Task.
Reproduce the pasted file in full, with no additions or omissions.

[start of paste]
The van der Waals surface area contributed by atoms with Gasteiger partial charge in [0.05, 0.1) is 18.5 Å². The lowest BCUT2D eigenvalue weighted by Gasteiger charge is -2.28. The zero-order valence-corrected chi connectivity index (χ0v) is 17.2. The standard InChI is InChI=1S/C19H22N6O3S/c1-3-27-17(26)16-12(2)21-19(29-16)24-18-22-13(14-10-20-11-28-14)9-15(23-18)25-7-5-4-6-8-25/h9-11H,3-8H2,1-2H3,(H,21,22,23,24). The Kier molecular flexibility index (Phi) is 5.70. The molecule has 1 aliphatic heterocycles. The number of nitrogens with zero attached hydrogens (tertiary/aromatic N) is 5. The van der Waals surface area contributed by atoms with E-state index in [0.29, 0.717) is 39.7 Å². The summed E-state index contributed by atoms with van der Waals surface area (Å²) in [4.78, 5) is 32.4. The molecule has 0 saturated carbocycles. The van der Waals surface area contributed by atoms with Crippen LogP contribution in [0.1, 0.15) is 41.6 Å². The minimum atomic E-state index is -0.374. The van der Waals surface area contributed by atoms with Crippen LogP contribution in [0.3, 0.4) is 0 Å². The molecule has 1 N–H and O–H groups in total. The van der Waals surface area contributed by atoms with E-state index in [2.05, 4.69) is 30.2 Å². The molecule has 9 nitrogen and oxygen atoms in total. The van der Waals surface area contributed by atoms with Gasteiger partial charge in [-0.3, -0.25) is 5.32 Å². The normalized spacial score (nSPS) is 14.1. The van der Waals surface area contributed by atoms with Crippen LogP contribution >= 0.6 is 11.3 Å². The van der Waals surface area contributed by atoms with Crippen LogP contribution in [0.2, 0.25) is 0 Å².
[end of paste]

The van der Waals surface area contributed by atoms with Gasteiger partial charge in [0.05, 0.1) is 18.5 Å². The lowest BCUT2D eigenvalue weighted by Gasteiger charge is -2.28. The zero-order valence-corrected chi connectivity index (χ0v) is 17.2. The standard InChI is InChI=1S/C19H22N6O3S/c1-3-27-17(26)16-12(2)21-19(29-16)24-18-22-13(14-10-20-11-28-14)9-15(23-18)25-7-5-4-6-8-25/h9-11H,3-8H2,1-2H3,(H,21,22,23,24). The Kier molecular flexibility index (Phi) is 5.70. The molecule has 1 aliphatic heterocycles. The number of nitrogens with zero attached hydrogens (tertiary/aromatic N) is 5. The van der Waals surface area contributed by atoms with E-state index in [0.29, 0.717) is 39.7 Å². The summed E-state index contributed by atoms with van der Waals surface area (Å²) in [4.78, 5) is 32.4. The molecule has 0 saturated carbocycles. The van der Waals surface area contributed by atoms with Crippen LogP contribution in [0.1, 0.15) is 41.6 Å². The minimum atomic E-state index is -0.374. The van der Waals surface area contributed by atoms with Crippen LogP contribution in [0.3, 0.4) is 0 Å². The molecule has 1 N–H and O–H groups in total. The van der Waals surface area contributed by atoms with E-state index in [2.05, 4.69) is 30.2 Å². The molecule has 9 nitrogen and oxygen atoms in total. The van der Waals surface area contributed by atoms with Gasteiger partial charge in [-0.3, -0.25) is 5.32 Å². The normalized spacial score (nSPS) is 14.1. The van der Waals surface area contributed by atoms with Crippen LogP contribution >= 0.6 is 11.3 Å². The van der Waals surface area contributed by atoms with Crippen LogP contribution in [0.2, 0.25) is 0 Å².